The Gemara continues and challenges this story by commenting that people who are good looking have proved themselves in learning, but the Gemara counters, “If they had been a bit uglier, they would have learned more. (Ta’anit 7a-b)

When Roman soldiers complimented Rabbi Meir’s daughter on the way she walked, she took note and the rabbis took a dim view of their attentions and her response to them. No doubt about it, beauty was no asset and deterred one from more lofty pursuits. As professional schools have become female majorities nowadays, it’s not enough to lean in, they one still must “fit in.” 

And regardless whether one wants to show more skin or as little as possible, there is no avoiding the pressure. Whether one is an aspiring model, or a Beit Ya’akov girl the focus on the body and the pressure people feel are virtually identical.  Both cultures have their share of eating disorders. The rabbis observed that a daughter of Israel should be impervious to Roman catcalls, however complimentary, but being men they, like me, never noticed what happened on the other side of the gender divide.

While leaning in women should spread out and let the clothes fit around them instead of the other way around. Spreading out may be more difficult than breaking the glass ceiling, but infinitely more important. Gina Barecca, Weingarten’s expert offers the following advice:

We need to begin with mandatory quality child care in all places of business. Mandatory flexible hours, offered to everyone, men and women. A system of workplace job assessment and promotion that values quality of work, not the number of hours put in.

This, she says, will fix everything. I admit that I don’t exactly understand how, but I have a new appreciation for the Rabbinic distaste for the Greco-Roman ideal.

A word t Gene, however,, keep your pants on–it’s an image that I don’t need bouncing around in my head.

David Hazony On Israelis, Guns and the Second Amendment

In Uncategorized on April 21, 2013 at 5:42 pm

Nothing I have read illustrates the difference between the Israeli reluctant necessity of bearing arms and the American romance of doing so. There is much to admire about Kansans, their passion for firearms is not one of them. Take a gander at this link.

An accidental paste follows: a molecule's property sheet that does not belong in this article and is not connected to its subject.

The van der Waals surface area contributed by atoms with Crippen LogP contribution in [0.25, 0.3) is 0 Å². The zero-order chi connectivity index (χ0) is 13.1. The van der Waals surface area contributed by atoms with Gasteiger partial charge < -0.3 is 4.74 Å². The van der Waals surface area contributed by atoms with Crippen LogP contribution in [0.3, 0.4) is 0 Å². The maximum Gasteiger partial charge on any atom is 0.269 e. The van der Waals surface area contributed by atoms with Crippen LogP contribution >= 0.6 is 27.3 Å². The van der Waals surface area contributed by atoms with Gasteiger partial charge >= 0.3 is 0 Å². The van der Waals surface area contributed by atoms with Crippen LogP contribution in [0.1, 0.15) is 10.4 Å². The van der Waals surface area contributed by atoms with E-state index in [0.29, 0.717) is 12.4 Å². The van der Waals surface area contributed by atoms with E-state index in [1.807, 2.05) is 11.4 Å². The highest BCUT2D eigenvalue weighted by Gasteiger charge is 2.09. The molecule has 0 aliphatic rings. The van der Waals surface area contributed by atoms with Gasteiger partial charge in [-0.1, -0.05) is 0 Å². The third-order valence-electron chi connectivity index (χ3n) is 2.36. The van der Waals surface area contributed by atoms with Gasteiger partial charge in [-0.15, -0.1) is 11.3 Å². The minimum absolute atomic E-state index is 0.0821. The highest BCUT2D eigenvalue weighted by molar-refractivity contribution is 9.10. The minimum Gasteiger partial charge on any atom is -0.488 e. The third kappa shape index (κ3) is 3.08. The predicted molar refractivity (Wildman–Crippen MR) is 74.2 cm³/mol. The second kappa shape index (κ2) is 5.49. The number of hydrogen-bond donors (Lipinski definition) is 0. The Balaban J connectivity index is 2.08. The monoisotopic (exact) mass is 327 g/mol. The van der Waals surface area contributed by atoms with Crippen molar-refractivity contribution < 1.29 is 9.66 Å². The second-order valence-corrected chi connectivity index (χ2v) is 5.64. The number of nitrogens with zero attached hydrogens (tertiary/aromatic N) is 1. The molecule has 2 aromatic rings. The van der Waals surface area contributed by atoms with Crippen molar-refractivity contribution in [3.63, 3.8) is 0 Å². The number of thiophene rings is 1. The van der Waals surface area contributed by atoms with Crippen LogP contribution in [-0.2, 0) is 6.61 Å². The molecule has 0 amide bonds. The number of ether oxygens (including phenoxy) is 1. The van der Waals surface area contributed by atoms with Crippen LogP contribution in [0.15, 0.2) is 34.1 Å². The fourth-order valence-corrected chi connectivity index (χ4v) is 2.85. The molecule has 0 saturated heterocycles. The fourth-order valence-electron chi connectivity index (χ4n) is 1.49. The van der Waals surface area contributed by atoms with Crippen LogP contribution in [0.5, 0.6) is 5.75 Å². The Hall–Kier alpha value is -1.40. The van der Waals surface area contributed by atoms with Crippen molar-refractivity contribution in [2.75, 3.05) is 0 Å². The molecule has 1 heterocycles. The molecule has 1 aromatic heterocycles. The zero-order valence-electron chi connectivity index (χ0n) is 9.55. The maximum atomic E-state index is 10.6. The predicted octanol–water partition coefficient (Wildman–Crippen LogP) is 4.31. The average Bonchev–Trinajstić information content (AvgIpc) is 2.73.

http://forward.com/articles/175117/in-israel-guns-signal-failure-not-strength/?p=all

Rabbi Broyde and the Pseudepigraphal Defense

In Uncategorized on April 21, 2013 at 1:46 pm

There was a story that an author went to a rabbinic authority for an approbation, and the rabbi dutifully wrote said recommendation only to sign his name at the bottom of the page. When asked why his signature was so far from the recommending paragraph, he quoted “One should distance himself from deceit.” (Exodus 23:7)

Allright. Has anyone ever dreamed of attending ones own funeral? The impulse for that fantasy is to really know what people are going to say about you, but if you really wished to know, you would rather be a fly on the wall of more intimate conversations where the real truth may be told. Eulogies are filtered by design, and the narcissistic urge to know the truth of what people really think is ill served in public ceremonies of any kind. Still, I assume lots of us wouldn’t mind an invisibility cloak to eavesdrop on the true thoughts and feelings of others.

R. Broyde obviously grew impatient for the grim reaper and after being called out for” sock puppeting”, gives a long list of Rabbonim who used pseudonyms to advance ideas. He admits that his major motivation was to duck the slings and arrows of a vituperative comments section that often mercilessly engage in ad hominem attacks. Why he thinks that this is a peculiarly Orthodox behavior is surprising. Obnoxious, uncivil, and even threatening comments are not only the province of Jews in general and certainly not Orthodox Jews in particular. If a blog is not moderated by someone, then many, if not most, of the comments of any blog, or listserv, are not for the thin skinned.

It is of interest that R. Broyde gives a “traditional defense” basically elucidating the practice in which he engaged has some illustrious company. Sages, in fact, who are far greater than he have lauded the practice of a nom de plume. In fact, he says,

Writing on torah matters through a pseudonym is an old practice and done for a variety of reasons. In Halachic matters, the practice is cited approving by the Magen Avraham. Many have done this and I see no need to apologize for it. Professor Marc Shapiro once told me that a list of such figures includes the Ben Ish Chai and many others; all greater than me. He also called my attention to the book Otzar Beduyei Hashem by Shaul Chajes, which is an exhaustive list of individuals who used pen names. Finally, Shapiro informed me that the Aderet published a book anonymously, and included his own haskamah to the book (referring to himself in exalted language). My friends have told me about several contemporary talmidei chachamim who regularly write under pseudonyms. Many secular writers have done such as many can see as well.